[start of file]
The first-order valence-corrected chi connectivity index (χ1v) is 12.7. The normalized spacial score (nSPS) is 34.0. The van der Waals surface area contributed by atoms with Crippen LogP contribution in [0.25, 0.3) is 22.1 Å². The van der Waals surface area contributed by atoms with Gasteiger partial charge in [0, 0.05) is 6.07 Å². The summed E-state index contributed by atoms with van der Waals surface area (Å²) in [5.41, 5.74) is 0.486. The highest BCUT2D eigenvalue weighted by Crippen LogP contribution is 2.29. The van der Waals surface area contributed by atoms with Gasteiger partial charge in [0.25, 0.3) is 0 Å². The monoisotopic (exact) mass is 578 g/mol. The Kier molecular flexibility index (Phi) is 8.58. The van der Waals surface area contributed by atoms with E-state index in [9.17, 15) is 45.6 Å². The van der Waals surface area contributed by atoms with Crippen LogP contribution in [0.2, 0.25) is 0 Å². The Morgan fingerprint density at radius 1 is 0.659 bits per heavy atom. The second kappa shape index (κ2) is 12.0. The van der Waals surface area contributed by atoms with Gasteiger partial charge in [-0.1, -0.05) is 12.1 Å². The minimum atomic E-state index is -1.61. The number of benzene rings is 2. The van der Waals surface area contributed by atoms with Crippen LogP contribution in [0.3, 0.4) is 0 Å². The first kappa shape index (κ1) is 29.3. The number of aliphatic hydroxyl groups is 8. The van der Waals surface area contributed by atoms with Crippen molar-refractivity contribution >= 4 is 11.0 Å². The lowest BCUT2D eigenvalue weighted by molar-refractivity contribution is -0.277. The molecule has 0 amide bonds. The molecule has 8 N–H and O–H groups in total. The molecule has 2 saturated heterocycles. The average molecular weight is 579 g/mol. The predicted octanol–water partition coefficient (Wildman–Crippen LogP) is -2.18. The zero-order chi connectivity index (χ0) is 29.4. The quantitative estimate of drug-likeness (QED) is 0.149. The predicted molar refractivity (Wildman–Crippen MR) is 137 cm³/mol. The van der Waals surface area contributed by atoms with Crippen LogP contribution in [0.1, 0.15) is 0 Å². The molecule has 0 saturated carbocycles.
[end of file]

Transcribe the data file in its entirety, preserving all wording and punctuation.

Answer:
The first-order valence-corrected chi connectivity index (χ1v) is 12.7. The normalized spacial score (nSPS) is 34.0. The van der Waals surface area contributed by atoms with Crippen LogP contribution in [0.25, 0.3) is 22.1 Å². The van der Waals surface area contributed by atoms with Gasteiger partial charge in [0, 0.05) is 6.07 Å². The summed E-state index contributed by atoms with van der Waals surface area (Å²) in [5.41, 5.74) is 0.486. The highest BCUT2D eigenvalue weighted by Crippen LogP contribution is 2.29. The van der Waals surface area contributed by atoms with Gasteiger partial charge in [0.25, 0.3) is 0 Å². The monoisotopic (exact) mass is 578 g/mol. The Kier molecular flexibility index (Phi) is 8.58. The van der Waals surface area contributed by atoms with E-state index in [9.17, 15) is 45.6 Å². The van der Waals surface area contributed by atoms with Crippen LogP contribution in [0.2, 0.25) is 0 Å². The Morgan fingerprint density at radius 1 is 0.659 bits per heavy atom. The second kappa shape index (κ2) is 12.0. The van der Waals surface area contributed by atoms with Gasteiger partial charge in [-0.1, -0.05) is 12.1 Å². The minimum atomic E-state index is -1.61. The number of benzene rings is 2. The van der Waals surface area contributed by atoms with Crippen LogP contribution in [0.3, 0.4) is 0 Å². The first kappa shape index (κ1) is 29.3. The number of aliphatic hydroxyl groups is 8. The van der Waals surface area contributed by atoms with Crippen molar-refractivity contribution >= 4 is 11.0 Å². The lowest BCUT2D eigenvalue weighted by molar-refractivity contribution is -0.277. The molecule has 0 amide bonds. The molecule has 8 N–H and O–H groups in total. The molecule has 2 saturated heterocycles. The average molecular weight is 579 g/mol. The predicted octanol–water partition coefficient (Wildman–Crippen LogP) is -2.18. The zero-order chi connectivity index (χ0) is 29.4. The quantitative estimate of drug-likeness (QED) is 0.149. The predicted molar refractivity (Wildman–Crippen MR) is 137 cm³/mol. The van der Waals surface area contributed by atoms with Crippen LogP contribution in [0.1, 0.15) is 0 Å². The molecule has 0 saturated carbocycles.